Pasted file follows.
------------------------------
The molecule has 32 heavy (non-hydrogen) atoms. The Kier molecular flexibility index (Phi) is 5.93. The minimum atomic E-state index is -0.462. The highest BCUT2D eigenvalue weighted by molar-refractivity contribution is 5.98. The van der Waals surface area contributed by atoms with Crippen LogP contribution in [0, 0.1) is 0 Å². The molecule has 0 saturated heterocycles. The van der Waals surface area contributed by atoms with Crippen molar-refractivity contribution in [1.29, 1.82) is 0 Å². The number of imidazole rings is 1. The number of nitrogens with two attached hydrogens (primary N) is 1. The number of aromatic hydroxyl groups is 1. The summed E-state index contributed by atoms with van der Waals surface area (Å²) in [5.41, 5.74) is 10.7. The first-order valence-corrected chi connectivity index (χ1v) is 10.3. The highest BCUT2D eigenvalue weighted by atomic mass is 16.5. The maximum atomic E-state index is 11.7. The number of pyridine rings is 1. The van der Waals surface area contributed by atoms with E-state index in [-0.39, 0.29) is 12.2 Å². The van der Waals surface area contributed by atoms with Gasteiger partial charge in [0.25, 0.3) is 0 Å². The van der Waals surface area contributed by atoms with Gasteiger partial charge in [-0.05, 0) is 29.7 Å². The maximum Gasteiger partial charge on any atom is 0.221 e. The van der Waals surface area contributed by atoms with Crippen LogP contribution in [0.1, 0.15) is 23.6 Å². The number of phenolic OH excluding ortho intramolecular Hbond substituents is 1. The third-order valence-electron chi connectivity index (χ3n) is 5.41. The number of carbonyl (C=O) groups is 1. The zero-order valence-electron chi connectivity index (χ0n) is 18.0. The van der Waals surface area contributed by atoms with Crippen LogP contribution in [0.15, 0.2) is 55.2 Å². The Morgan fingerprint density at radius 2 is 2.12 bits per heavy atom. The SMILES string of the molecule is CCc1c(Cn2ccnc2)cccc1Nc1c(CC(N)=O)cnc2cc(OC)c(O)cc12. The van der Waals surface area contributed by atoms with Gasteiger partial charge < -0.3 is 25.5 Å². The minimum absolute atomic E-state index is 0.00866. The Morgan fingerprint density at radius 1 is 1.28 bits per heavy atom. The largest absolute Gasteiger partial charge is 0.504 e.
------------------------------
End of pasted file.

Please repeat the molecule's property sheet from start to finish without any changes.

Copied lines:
The molecule has 32 heavy (non-hydrogen) atoms. The Kier molecular flexibility index (Phi) is 5.93. The minimum atomic E-state index is -0.462. The highest BCUT2D eigenvalue weighted by molar-refractivity contribution is 5.98. The van der Waals surface area contributed by atoms with Crippen LogP contribution in [0, 0.1) is 0 Å². The molecule has 0 saturated heterocycles. The van der Waals surface area contributed by atoms with Crippen molar-refractivity contribution in [1.29, 1.82) is 0 Å². The number of imidazole rings is 1. The number of nitrogens with two attached hydrogens (primary N) is 1. The number of aromatic hydroxyl groups is 1. The summed E-state index contributed by atoms with van der Waals surface area (Å²) in [5.41, 5.74) is 10.7. The first-order valence-corrected chi connectivity index (χ1v) is 10.3. The highest BCUT2D eigenvalue weighted by atomic mass is 16.5. The maximum atomic E-state index is 11.7. The number of pyridine rings is 1. The van der Waals surface area contributed by atoms with E-state index in [-0.39, 0.29) is 12.2 Å². The van der Waals surface area contributed by atoms with Gasteiger partial charge in [0.25, 0.3) is 0 Å². The van der Waals surface area contributed by atoms with Gasteiger partial charge in [-0.05, 0) is 29.7 Å². The maximum Gasteiger partial charge on any atom is 0.221 e. The van der Waals surface area contributed by atoms with Crippen LogP contribution in [0.1, 0.15) is 23.6 Å². The number of phenolic OH excluding ortho intramolecular Hbond substituents is 1. The third-order valence-electron chi connectivity index (χ3n) is 5.41. The number of carbonyl (C=O) groups is 1. The zero-order valence-electron chi connectivity index (χ0n) is 18.0. The van der Waals surface area contributed by atoms with Crippen LogP contribution in [0.15, 0.2) is 55.2 Å². The Morgan fingerprint density at radius 2 is 2.12 bits per heavy atom. The SMILES string of the molecule is CCc1c(Cn2ccnc2)cccc1Nc1c(CC(N)=O)cnc2cc(OC)c(O)cc12. The van der Waals surface area contributed by atoms with Gasteiger partial charge < -0.3 is 25.5 Å². The minimum absolute atomic E-state index is 0.00866. The Morgan fingerprint density at radius 1 is 1.28 bits per heavy atom. The largest absolute Gasteiger partial charge is 0.504 e.